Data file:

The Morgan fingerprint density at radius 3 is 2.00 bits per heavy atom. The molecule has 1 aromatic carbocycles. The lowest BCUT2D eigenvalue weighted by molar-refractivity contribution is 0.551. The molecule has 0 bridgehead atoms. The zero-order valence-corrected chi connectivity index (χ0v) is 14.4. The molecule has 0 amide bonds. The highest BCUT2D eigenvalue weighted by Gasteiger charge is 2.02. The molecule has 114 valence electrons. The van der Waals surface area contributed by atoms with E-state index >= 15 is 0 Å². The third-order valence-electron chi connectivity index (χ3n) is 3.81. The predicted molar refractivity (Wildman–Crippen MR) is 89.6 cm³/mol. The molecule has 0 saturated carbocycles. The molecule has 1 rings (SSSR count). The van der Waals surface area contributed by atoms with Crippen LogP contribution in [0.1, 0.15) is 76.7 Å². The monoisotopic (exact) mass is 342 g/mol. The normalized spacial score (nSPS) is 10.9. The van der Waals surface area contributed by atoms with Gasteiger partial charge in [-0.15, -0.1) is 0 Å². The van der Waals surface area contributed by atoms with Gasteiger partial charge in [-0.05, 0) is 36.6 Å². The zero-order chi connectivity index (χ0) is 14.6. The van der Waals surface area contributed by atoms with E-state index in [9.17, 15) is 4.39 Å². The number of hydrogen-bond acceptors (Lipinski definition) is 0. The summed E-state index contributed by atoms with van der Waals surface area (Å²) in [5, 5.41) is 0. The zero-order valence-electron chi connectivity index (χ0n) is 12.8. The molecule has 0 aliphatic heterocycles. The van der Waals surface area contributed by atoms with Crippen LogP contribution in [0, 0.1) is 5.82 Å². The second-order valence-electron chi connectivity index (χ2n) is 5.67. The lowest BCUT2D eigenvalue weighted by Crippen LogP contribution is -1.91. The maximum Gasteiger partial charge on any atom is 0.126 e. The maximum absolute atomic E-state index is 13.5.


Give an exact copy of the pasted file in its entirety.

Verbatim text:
The Morgan fingerprint density at radius 3 is 2.00 bits per heavy atom. The molecule has 1 aromatic carbocycles. The lowest BCUT2D eigenvalue weighted by molar-refractivity contribution is 0.551. The molecule has 0 bridgehead atoms. The zero-order valence-corrected chi connectivity index (χ0v) is 14.4. The molecule has 0 amide bonds. The highest BCUT2D eigenvalue weighted by Gasteiger charge is 2.02. The molecule has 114 valence electrons. The van der Waals surface area contributed by atoms with E-state index >= 15 is 0 Å². The third-order valence-electron chi connectivity index (χ3n) is 3.81. The predicted molar refractivity (Wildman–Crippen MR) is 89.6 cm³/mol. The molecule has 0 saturated carbocycles. The molecule has 1 rings (SSSR count). The van der Waals surface area contributed by atoms with Crippen LogP contribution in [0.1, 0.15) is 76.7 Å². The monoisotopic (exact) mass is 342 g/mol. The normalized spacial score (nSPS) is 10.9. The van der Waals surface area contributed by atoms with Gasteiger partial charge in [-0.15, -0.1) is 0 Å². The van der Waals surface area contributed by atoms with Gasteiger partial charge in [-0.05, 0) is 36.6 Å². The zero-order chi connectivity index (χ0) is 14.6. The van der Waals surface area contributed by atoms with E-state index in [9.17, 15) is 4.39 Å². The number of hydrogen-bond acceptors (Lipinski definition) is 0. The summed E-state index contributed by atoms with van der Waals surface area (Å²) in [5, 5.41) is 0. The zero-order valence-electron chi connectivity index (χ0n) is 12.8. The molecule has 0 aliphatic heterocycles. The van der Waals surface area contributed by atoms with Crippen LogP contribution in [0, 0.1) is 5.82 Å². The second-order valence-electron chi connectivity index (χ2n) is 5.67. The lowest BCUT2D eigenvalue weighted by Crippen LogP contribution is -1.91. The maximum Gasteiger partial charge on any atom is 0.126 e. The maximum absolute atomic E-state index is 13.5.